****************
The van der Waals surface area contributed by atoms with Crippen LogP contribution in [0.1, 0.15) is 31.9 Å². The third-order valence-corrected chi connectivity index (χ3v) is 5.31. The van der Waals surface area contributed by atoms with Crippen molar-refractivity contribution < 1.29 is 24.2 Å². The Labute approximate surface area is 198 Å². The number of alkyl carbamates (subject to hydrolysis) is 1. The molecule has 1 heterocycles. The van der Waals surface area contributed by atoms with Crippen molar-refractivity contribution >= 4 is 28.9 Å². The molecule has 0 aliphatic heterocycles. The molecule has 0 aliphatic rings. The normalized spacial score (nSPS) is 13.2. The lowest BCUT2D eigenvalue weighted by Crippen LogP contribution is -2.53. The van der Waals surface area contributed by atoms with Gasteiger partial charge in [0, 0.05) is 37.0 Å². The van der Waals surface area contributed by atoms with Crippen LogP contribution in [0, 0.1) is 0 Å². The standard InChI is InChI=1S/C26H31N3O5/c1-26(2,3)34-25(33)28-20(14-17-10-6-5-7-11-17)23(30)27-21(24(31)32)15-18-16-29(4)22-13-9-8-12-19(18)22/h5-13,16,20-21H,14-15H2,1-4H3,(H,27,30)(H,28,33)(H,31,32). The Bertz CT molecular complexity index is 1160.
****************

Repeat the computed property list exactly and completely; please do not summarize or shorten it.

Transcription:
The van der Waals surface area contributed by atoms with Crippen LogP contribution in [0.1, 0.15) is 31.9 Å². The third-order valence-corrected chi connectivity index (χ3v) is 5.31. The van der Waals surface area contributed by atoms with Crippen molar-refractivity contribution < 1.29 is 24.2 Å². The Labute approximate surface area is 198 Å². The number of alkyl carbamates (subject to hydrolysis) is 1. The molecule has 1 heterocycles. The van der Waals surface area contributed by atoms with Crippen molar-refractivity contribution >= 4 is 28.9 Å². The molecule has 0 aliphatic heterocycles. The molecule has 0 aliphatic rings. The normalized spacial score (nSPS) is 13.2. The lowest BCUT2D eigenvalue weighted by Crippen LogP contribution is -2.53. The van der Waals surface area contributed by atoms with Gasteiger partial charge in [0, 0.05) is 37.0 Å². The van der Waals surface area contributed by atoms with Crippen LogP contribution in [0, 0.1) is 0 Å². The standard InChI is InChI=1S/C26H31N3O5/c1-26(2,3)34-25(33)28-20(14-17-10-6-5-7-11-17)23(30)27-21(24(31)32)15-18-16-29(4)22-13-9-8-12-19(18)22/h5-13,16,20-21H,14-15H2,1-4H3,(H,27,30)(H,28,33)(H,31,32). The Bertz CT molecular complexity index is 1160.